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W. S. McCulloch and W. Pitts, A logical calculus of the ideas immanent in nervous activity, Bull. Math. Biophys., 5 (1943), 115-133.  doi: 10.1007/BF02478259.  Google Scholar

[21]

A. Paszke, et al., Automatic differentiation in PyTorch, Computer Science, (2017). Google Scholar

[22]

M. RaissiP. Perdikaris and G. E. Karniadakis, Physics-informed neural networks: A deep learning framework for solving forward and inverse problems involving nonlinear partial differential equations, J. Comput. Phys., 378 (2019), 686-707.  doi: 10.1016/j.jcp.2018.10.045.  Google Scholar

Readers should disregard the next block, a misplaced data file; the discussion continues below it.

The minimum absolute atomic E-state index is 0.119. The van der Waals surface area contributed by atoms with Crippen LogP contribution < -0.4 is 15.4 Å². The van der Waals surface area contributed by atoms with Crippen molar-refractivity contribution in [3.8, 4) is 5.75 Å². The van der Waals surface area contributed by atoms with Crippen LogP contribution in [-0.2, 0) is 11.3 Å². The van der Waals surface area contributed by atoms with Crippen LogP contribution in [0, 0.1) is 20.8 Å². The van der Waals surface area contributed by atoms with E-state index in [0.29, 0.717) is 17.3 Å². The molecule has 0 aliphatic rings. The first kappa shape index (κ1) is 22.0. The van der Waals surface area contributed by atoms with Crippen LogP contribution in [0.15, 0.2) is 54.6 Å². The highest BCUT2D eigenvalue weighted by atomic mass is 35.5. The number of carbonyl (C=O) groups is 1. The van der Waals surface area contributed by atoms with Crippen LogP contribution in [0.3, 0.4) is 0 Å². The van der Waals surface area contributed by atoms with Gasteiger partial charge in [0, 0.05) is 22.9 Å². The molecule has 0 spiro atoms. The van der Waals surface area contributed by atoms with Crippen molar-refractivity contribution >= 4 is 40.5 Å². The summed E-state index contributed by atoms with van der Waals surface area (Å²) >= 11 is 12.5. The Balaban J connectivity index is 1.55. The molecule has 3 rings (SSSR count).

[23]

S. J. Reddi, S. Kale and S. Kumar, On the convergence of ADAM and beyond, preprint, arXiv: 1904.09237. Google Scholar

[24]

S. A. Sarra, Adaptive radial basis function methods for time dependent partial differential equations, Appl. Numer. Math., 54 (2005), 79-94.  doi: 10.1016/j.apnum.2004.07.004.  Google Scholar

[25]

P. Tsilifis, I. Bilionis, I. Katsounaros and N. Zabaras, Computationally efficient variational approximations for Bayesian inverse problems, J. Verif. Valid. Uncert., 1 (2016), 13pp. doi: 10.1115/1.4034102.  Google Scholar

[26]

F. Yaman, V. G. Yakhno and R. Potthast, A survey on inverse problems for applied sciences, Math. Probl. Eng., 2013 (2013), 19pp. doi: 10.1155/2013/976837.  Google Scholar

show all references

References:
[1]